In this guide, we are going to learn how to install and configure Postfix as send-only SMTP server on Fedora 29. Postfix is a free and opensource mail transfer agent (MTA) that routes and delivers emails to the systems that are external to it. In this article, we are going to learn how configure Postfix to act a as send-only SMTP server such that it can only send emails rather than receive nor process them.
Configure Postfix as Send-Only SMTP Server on Fedora 29
Install Postfix on Fedora 29
Postfix is available on Fedora default repos. Before you can install it, ensure that you system packages are up-to-date.
dnf update dnf install postfix
Once the installation is done, proceed to configure Postfix as send-only SMTP server.
Start and enable Postfix to run on system boot
systemctl start postfix
systemctl enable postfix
Configure Postfix as send-only SMTP server
In order for Postfix to process and send mails from the server in which it is running, i.e the
localhost, we need to configure it to listen on the
loopback interface, 127.0.0.1 only. Therefore, open the main configuration file for Postfix,
/etc/postfix/main.cf, for editing and replace the value of
loopback-only if it is not set by default. The
inet_interfaces is set to
localhost by default on Fedora 29. If this is not the case for you, make appropriate adjustments.
... #inet_interfaces = all #inet_interfaces = $myhostname #inet_interfaces = $myhostname, localhost inet_interfaces = localhost # Enable IPv4, and IPv6 if supported inet_protocols = all ...
If you make any changes, be sure to restart Postfix for the changes to take effect.
Before you restart, be sure to check if any errors;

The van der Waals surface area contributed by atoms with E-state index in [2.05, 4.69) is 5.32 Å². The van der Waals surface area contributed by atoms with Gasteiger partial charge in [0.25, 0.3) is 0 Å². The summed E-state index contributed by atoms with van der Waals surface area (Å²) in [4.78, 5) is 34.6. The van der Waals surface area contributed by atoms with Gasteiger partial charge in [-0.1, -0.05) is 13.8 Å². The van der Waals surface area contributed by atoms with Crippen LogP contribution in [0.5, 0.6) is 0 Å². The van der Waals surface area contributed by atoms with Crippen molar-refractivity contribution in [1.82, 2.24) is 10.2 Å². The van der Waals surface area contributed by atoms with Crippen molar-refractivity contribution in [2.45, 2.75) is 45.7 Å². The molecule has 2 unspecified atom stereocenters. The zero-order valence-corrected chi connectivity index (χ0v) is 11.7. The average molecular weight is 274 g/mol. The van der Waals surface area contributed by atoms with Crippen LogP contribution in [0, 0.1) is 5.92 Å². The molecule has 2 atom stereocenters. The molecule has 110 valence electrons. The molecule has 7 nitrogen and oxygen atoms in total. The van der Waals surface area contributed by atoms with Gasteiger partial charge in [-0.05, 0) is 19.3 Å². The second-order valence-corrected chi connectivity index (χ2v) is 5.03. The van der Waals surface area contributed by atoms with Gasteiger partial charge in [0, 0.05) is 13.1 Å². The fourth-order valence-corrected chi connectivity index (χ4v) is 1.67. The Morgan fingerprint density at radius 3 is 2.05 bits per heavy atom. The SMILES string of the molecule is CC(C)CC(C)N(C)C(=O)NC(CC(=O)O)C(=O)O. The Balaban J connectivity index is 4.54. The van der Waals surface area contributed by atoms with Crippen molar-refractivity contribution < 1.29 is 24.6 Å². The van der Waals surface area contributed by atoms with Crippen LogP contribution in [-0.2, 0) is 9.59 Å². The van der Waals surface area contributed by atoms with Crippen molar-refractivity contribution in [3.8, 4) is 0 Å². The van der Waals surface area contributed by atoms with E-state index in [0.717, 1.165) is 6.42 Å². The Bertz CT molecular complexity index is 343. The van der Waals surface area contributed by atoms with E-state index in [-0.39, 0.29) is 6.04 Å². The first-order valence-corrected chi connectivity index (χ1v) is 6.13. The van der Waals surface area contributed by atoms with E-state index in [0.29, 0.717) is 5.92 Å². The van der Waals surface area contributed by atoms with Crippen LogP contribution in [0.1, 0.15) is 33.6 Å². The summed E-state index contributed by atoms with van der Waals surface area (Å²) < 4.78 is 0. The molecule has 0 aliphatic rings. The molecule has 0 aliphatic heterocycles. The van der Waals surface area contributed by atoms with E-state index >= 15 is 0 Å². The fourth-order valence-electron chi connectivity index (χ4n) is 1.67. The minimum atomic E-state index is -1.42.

If all good, restart
systemctl restart postfix
Test the Postfix SMTP server
To confirm that your local Postfix can actually send mails, you can try to send a test mail. Replace the
[email protected] with your external email ID.
mail -s "Testing Send-only Postfix SMTP" [email protected] < /dev/null
You should be able to receive an empty mail with subject “Testing Send-only Postfix SMTP” on your email account.
If you encounter an error,
bash: mail: command not found, run the command below to install mail command.
dnf install mailx
Forward System Mails
In order to receive system mails (mails sent to
root user) on an external mail account, you need to configure system mail forwarding. By default, system-generated mails are forwarded to root user on the local system as defined by the following line on
/etc/aliases configuration file.
# Basic system aliases -- these MUST be present. mailer-daemon: postmaster postmaster: root
To forward all mails sent to root user, you need to forward them to your external email address. Therefore, open the aliases configuration file and make the changes as shown below;
# Basic system aliases -- these MUST be present. mailer-daemon: postmaster postmaster: root root: [email protected]
Be sure to replace
[email protected] with your email ID.
In order to rebuild the database for the mail aliases file,
/etc/aliases, run the command
newaliases every time this file is changed in order for the changes to take effect.
Verify Mail Forwarding
Now that the configurations are done, you can test to verify that your send-only SMTP server can send mails. You can use the mail command to do the test as shown below;
echo "Testing Mail Forwarding to Postfix SMTP" | mail -s "Forward System Mails" root
Similarly, you should be able to receive the mail on your external email account.
That is all. You have installed and configure Postfix as Send-Only SMTP Server on Fedora 29. Thank you for reading.
You can also check our previous article on How to Install and Setup iRedMail Mail Server on Ubuntu 18.04 LTS.